• October 19, 2022

Connie Valley Injured in Car Accident on S Collins Street in Arlington, TX

Arlington, TX — August 13, 2022, 53-year-old Connie Valley was seriously injured in a single-vehicle accident on Collins Street in Tarrant County.

Authorities say the incident happened around 12:25 a.m. on South Collins near Endicott Drive. Preliminary investigation suggests Valley was a passenger in a southbound Honda Civic. As the car went around a curve in the roadway the driver lost control; the Honda ran off the road to the west and crashed into a utility pole.

Valley suffered serious injuries in the crash. The driver received possible injuries.

Investigators suspect the driver of being intoxicated and collected blood samples for testing.

No further information is currently available.

Commentary on Connie Valley Accident in Arlington

If blood tests confirm that the car's driver was impaired as police suspect, that may mean he'll face some legal consequences for his poor choices that night. That seems only right considering the serious dangers drunk drivers pose to themselves and the public, but I'd argue that everyone involved in that DWI--including any business that supplied the driver with too much alcohol--should also be held accountable. Fortunately, Texas dram shop law can help make that happen.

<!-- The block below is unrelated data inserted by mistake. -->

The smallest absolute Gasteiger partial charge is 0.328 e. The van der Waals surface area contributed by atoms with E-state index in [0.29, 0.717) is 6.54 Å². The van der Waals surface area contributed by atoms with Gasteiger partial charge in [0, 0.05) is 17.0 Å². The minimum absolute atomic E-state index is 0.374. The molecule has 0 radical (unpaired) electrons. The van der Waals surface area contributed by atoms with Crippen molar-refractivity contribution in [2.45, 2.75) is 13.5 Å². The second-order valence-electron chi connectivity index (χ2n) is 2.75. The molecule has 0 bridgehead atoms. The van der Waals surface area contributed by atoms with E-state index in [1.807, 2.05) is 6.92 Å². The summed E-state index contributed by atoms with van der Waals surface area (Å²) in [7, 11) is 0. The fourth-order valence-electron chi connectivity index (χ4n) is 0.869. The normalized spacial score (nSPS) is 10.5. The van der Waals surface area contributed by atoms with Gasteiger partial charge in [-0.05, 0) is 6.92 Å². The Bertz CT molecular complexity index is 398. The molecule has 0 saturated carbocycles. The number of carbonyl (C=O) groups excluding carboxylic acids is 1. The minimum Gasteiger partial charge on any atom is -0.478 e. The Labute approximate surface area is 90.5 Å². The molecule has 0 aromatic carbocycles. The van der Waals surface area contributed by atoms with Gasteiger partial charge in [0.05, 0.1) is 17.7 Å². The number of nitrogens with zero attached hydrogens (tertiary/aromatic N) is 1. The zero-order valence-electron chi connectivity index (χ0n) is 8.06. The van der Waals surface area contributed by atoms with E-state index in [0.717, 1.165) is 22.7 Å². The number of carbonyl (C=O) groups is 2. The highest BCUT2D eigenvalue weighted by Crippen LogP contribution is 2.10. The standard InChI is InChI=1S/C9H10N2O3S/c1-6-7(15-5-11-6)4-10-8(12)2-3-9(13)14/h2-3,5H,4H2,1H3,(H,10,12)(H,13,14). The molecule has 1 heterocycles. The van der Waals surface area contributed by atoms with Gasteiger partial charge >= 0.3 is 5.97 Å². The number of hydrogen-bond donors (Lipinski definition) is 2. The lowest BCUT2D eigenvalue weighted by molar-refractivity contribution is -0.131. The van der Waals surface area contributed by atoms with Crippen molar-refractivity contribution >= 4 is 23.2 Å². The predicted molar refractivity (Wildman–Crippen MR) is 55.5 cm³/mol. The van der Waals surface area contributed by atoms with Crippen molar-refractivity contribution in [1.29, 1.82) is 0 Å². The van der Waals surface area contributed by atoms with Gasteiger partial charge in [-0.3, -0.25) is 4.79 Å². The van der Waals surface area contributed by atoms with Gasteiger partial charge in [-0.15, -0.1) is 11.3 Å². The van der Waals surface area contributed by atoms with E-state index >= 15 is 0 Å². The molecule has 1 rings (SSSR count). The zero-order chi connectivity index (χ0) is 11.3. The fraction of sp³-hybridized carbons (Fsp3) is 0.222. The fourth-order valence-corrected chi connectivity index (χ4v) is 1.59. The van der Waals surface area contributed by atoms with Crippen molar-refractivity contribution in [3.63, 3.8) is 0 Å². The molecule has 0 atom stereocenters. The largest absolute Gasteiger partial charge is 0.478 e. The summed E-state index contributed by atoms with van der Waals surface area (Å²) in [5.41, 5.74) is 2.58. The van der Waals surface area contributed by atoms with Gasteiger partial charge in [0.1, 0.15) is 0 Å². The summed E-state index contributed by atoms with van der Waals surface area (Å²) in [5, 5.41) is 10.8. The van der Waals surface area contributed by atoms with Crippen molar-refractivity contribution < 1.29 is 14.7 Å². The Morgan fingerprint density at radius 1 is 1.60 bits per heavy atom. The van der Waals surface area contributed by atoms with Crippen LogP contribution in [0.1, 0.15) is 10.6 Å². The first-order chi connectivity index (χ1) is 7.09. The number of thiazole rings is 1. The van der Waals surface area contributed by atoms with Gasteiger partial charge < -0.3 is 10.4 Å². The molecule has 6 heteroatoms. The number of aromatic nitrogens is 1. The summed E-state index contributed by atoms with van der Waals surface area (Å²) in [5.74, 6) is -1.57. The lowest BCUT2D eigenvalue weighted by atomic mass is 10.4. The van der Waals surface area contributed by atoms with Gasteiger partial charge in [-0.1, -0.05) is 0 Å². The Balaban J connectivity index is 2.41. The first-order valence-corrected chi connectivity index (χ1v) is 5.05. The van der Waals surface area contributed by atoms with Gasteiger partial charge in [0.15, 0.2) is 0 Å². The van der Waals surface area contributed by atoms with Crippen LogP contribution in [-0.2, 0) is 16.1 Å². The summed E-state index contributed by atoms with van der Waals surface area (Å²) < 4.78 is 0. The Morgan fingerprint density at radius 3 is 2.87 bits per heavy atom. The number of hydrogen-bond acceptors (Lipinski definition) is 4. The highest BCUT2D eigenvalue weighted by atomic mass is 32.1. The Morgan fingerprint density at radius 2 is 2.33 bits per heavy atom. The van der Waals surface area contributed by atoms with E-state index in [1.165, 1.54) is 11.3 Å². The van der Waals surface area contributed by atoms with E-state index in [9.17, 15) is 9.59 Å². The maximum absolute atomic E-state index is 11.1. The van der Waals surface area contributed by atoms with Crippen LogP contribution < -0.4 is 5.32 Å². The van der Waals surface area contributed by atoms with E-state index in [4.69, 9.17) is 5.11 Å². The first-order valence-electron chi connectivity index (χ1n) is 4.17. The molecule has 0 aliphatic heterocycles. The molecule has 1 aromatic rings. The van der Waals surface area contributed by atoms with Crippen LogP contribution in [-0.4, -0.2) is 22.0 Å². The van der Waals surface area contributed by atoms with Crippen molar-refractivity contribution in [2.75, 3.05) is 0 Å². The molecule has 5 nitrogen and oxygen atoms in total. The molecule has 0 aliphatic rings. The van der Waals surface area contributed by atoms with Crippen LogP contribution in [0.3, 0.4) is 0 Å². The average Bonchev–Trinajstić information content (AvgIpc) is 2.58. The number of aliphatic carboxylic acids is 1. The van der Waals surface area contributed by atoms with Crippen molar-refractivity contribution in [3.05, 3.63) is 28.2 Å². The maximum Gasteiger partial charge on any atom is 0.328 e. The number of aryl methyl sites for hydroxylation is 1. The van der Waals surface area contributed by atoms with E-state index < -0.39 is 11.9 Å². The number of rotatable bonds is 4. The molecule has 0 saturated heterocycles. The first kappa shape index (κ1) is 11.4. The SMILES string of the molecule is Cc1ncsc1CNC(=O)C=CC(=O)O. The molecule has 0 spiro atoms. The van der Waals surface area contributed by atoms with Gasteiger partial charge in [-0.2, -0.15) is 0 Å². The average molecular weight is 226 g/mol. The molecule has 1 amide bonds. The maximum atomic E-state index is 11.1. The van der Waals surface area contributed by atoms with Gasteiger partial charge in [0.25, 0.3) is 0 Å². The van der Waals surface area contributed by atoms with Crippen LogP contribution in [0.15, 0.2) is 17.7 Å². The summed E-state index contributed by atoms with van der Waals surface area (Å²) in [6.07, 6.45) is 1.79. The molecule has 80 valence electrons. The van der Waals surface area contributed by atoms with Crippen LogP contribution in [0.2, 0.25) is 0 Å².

Connie Valley Injured in Car Accident on S Collins Street in Arlington, TX

In a nutshell, dram shop law prohibits alcohol vendors like bars, clubs, and stores from selling or serving drinks to an obviously intoxicated person. It's illegal for them to do so and most don't, but when a bad apple over-serves their customer and someone gets hurt that business can be held liable for the damage done.

Not every DWI wreck starts with a reckless bar and over-service, but it's far more common than it ideally should be. That's why it's important to track down the alcohol's source, and yet police rarely do so. That leaves many accident victims without a powerful tool to help them recover AND allows bad bars to keep endangering people. That's clearly no good, so independent investigators often get involved to nip that behavior in the bud.


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